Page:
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Remain not wherefore should not strength and


There fail where virtue fails, or weakest prove
Where boldest, though to sight unconquerable?
His puissance, trusting in the' Almighty's aid,
I mean to try, whose reason I have tried
Unsound and false: nor is it aught but just,
That he, who in debate of truth hath won,
Should win in arms, in both disputes alike
Victor; though brutish that contést and foul,
When reason hath to deal with force, yet so
Most reason is that reason overcome.'

"So pondering, and from his armed peers Forth stepping opposite, half-way he met His daring foe, at this prevention more Incensed; and thus securely him defied :

'Proud! art thou met? thy hope was to have
The highth of thy aspiring unopposed, [reach'd
The throne of God unguarded, and his side
Abandon'd, at the terror of thy power
Or potent tongue. Fool! not to think how vain
Against the' Onnipotent to rise in arms;
Who out of smallest things could, without end,
Have raised incessant armies to defeat
Thy folly; or, with solitary hand,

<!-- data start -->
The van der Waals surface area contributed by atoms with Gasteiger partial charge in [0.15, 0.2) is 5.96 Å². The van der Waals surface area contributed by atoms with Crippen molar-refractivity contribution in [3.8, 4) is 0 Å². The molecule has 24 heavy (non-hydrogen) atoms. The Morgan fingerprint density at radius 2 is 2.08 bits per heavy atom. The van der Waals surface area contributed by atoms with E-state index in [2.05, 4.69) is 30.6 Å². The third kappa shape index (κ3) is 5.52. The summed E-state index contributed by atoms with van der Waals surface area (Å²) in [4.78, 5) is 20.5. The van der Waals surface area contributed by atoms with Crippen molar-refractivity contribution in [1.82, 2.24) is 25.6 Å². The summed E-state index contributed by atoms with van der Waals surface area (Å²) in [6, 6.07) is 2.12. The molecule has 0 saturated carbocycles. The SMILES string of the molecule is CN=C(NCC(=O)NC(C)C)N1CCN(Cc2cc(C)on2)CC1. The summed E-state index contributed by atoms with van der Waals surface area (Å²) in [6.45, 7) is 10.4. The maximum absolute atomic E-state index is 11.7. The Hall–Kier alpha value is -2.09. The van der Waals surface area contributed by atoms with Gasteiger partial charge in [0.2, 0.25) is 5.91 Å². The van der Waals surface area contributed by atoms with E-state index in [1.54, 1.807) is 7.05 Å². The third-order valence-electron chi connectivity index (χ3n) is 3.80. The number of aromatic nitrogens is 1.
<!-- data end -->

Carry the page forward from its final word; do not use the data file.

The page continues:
Reaching beyond all limit, at one blow,
Unaided, could have finish'd thee, and whelm'd
Thy legions under darkness: but thou seest
All are not of thy train: there be, who faith
Prefer and piety to God, though then

To thee not visible, when I alone
Seem'd in thy world erroneous to dissent
From all my sect thou seest; now learn too late
How few sometimes may know, when thousands



"Whom the grand foe, with scornful eye askance,
Thus answered: Ill for thee, but in wish'd hour
Of my revenge, first sought for, thou return'st
From flight, seditious Angel! to receive
Thy merited reward, the first essay

Of this right hand provoked, since first that tongue,
Inspired with contradiction, durst oppose
A third part of the gods, in synod met
Their deities to' assert; who, while they feel